His house in the Southern California hills was posh, exclusive and almost paid for. The previous tenant, some loser, had been in foreclosure, a deal for Sean, who snapped it up like a hungry wolf. The poor jerk had problem with alcoholic, missed a few payments and got the boot. It wasn’t Sean’s problem if the guy lost every cent in the place; one man’s misfortune is another’s gold mine. One good thing about his job, he was never affected by the ups and downs of the erratic economy, which bounced around like a Ping-Pong ball. He sold the human product, the dream of dreams, movie stars. Actors needed to be elevated in public’s eye, since they were only people like anyone else. The best of the best were just as common as any on the street; they had to be promoted like some super-savings on steaks at the market. Step on a common rock and it is nothing but a rock; put it in a box and call it a Pet Rock, and people go crazy over it. Just tell the public what they want to hear and they’ll buy it.

Yeah, it was a different kind of meat market in Hollywood and Sean was the best salesman in the town. He handled the big and little stars with complete anonymity; that safety feature kept from becoming involved personally and emotionally. The way to survival in the business was to keep your failures silent and push your successes to the forefront. When an actor or actress bombed you did not want your name tied to this drowning rat. For all purposes, he had the perfect life until now.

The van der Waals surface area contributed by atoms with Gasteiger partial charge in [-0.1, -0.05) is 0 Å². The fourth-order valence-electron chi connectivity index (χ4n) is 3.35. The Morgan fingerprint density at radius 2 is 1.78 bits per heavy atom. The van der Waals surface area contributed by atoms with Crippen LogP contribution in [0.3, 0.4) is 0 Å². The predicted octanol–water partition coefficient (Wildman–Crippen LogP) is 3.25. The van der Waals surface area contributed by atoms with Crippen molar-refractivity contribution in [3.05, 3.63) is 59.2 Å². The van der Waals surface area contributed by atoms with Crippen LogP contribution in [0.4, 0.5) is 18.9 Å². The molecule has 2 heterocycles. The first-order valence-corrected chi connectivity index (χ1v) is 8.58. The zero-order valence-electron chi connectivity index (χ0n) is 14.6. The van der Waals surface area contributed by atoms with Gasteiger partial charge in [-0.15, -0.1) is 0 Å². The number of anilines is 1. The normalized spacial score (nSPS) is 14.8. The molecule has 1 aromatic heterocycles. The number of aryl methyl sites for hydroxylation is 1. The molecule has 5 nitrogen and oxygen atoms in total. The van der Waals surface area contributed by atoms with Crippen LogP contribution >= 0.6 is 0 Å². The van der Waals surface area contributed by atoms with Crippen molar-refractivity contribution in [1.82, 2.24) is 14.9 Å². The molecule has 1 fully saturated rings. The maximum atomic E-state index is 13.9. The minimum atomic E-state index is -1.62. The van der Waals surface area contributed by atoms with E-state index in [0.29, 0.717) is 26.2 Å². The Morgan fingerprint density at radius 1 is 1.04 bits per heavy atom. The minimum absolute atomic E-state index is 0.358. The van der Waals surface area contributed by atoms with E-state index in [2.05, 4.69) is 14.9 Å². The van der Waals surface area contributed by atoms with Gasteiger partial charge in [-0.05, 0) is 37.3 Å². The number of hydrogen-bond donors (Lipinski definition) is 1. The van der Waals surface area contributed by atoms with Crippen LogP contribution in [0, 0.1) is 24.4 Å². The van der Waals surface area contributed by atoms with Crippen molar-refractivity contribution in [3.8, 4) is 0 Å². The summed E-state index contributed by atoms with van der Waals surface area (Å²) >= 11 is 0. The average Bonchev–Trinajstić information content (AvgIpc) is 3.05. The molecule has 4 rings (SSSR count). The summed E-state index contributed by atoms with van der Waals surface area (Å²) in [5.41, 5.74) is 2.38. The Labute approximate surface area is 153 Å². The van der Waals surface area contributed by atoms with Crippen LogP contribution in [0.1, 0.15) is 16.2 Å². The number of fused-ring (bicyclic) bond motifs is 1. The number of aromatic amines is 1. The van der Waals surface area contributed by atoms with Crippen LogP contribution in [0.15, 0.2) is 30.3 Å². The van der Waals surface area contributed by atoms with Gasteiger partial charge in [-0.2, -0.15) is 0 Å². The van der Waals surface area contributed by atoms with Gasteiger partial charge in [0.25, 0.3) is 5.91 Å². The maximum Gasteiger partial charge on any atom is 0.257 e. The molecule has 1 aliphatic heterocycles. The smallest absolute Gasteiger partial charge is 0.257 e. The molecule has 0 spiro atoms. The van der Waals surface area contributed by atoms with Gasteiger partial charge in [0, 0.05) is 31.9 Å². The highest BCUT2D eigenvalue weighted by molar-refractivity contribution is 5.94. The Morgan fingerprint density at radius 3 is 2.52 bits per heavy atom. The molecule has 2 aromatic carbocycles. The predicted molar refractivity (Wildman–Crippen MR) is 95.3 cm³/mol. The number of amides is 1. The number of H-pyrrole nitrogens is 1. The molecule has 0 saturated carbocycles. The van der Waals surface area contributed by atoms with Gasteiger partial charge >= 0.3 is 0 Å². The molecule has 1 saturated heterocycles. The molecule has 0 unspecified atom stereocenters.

Standing besides his car, reflecting on his good fortune, something gnawed at his gut, an unexpected happening in the wind; a brief encounter earlier in the day produced this uneasy mood. Some longhaired, wrinkled face beggar leaned over the door of his convertible to ask for spare change, common in these neighborhoods. In that part of Hollywood seedy characters like this begged everyone who passed the intersection. Sean was tempted to bust the light and leave the bum in the dust; but a Hollywood cop sat on the opposite corner waiting for an opportunity to ticket some unfortunate guy like Sean.